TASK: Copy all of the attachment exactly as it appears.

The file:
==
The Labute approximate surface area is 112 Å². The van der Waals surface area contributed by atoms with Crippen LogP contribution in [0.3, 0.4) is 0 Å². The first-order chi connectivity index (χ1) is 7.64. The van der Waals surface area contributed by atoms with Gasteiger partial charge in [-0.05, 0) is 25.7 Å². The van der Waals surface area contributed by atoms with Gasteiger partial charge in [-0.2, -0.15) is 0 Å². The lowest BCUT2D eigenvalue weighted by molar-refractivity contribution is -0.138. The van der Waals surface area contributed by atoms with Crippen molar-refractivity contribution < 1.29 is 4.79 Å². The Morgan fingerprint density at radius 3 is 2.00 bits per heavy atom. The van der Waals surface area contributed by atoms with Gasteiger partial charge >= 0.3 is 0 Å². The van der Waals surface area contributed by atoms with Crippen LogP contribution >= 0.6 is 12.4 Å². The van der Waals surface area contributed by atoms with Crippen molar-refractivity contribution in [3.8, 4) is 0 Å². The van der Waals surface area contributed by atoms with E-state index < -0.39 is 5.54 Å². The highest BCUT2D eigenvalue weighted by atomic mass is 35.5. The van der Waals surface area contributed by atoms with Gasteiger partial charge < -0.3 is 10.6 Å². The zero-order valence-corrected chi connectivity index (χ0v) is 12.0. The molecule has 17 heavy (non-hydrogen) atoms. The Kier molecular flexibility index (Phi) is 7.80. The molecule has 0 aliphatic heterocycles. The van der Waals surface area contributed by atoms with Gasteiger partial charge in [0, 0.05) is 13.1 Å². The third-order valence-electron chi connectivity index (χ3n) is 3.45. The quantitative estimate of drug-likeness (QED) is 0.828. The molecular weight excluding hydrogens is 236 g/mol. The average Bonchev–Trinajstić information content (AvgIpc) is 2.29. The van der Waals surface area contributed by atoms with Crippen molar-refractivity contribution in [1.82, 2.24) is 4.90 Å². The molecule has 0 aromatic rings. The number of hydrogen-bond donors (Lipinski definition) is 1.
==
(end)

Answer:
The Labute approximate surface area is 112 Å². The van der Waals surface area contributed by atoms with Crippen LogP contribution in [0.3, 0.4) is 0 Å². The first-order chi connectivity index (χ1) is 7.64. The van der Waals surface area contributed by atoms with Gasteiger partial charge in [-0.05, 0) is 25.7 Å². The van der Waals surface area contributed by atoms with Gasteiger partial charge in [-0.2, -0.15) is 0 Å². The lowest BCUT2D eigenvalue weighted by molar-refractivity contribution is -0.138. The van der Waals surface area contributed by atoms with Crippen molar-refractivity contribution < 1.29 is 4.79 Å². The Morgan fingerprint density at radius 3 is 2.00 bits per heavy atom. The van der Waals surface area contributed by atoms with Gasteiger partial charge >= 0.3 is 0 Å². The van der Waals surface area contributed by atoms with Crippen LogP contribution >= 0.6 is 12.4 Å². The van der Waals surface area contributed by atoms with Crippen molar-refractivity contribution in [3.8, 4) is 0 Å². The van der Waals surface area contributed by atoms with E-state index < -0.39 is 5.54 Å². The highest BCUT2D eigenvalue weighted by atomic mass is 35.5. The van der Waals surface area contributed by atoms with Gasteiger partial charge < -0.3 is 10.6 Å². The zero-order valence-corrected chi connectivity index (χ0v) is 12.0. The molecule has 17 heavy (non-hydrogen) atoms. The Kier molecular flexibility index (Phi) is 7.80. The molecule has 0 aliphatic heterocycles. The van der Waals surface area contributed by atoms with Gasteiger partial charge in [0, 0.05) is 13.1 Å². The third-order valence-electron chi connectivity index (χ3n) is 3.45. The quantitative estimate of drug-likeness (QED) is 0.828. The molecular weight excluding hydrogens is 236 g/mol. The average Bonchev–Trinajstić information content (AvgIpc) is 2.29. The van der Waals surface area contributed by atoms with Crippen molar-refractivity contribution in [1.82, 2.24) is 4.90 Å². The molecule has 0 aromatic rings. The number of hydrogen-bond donors (Lipinski definition) is 1.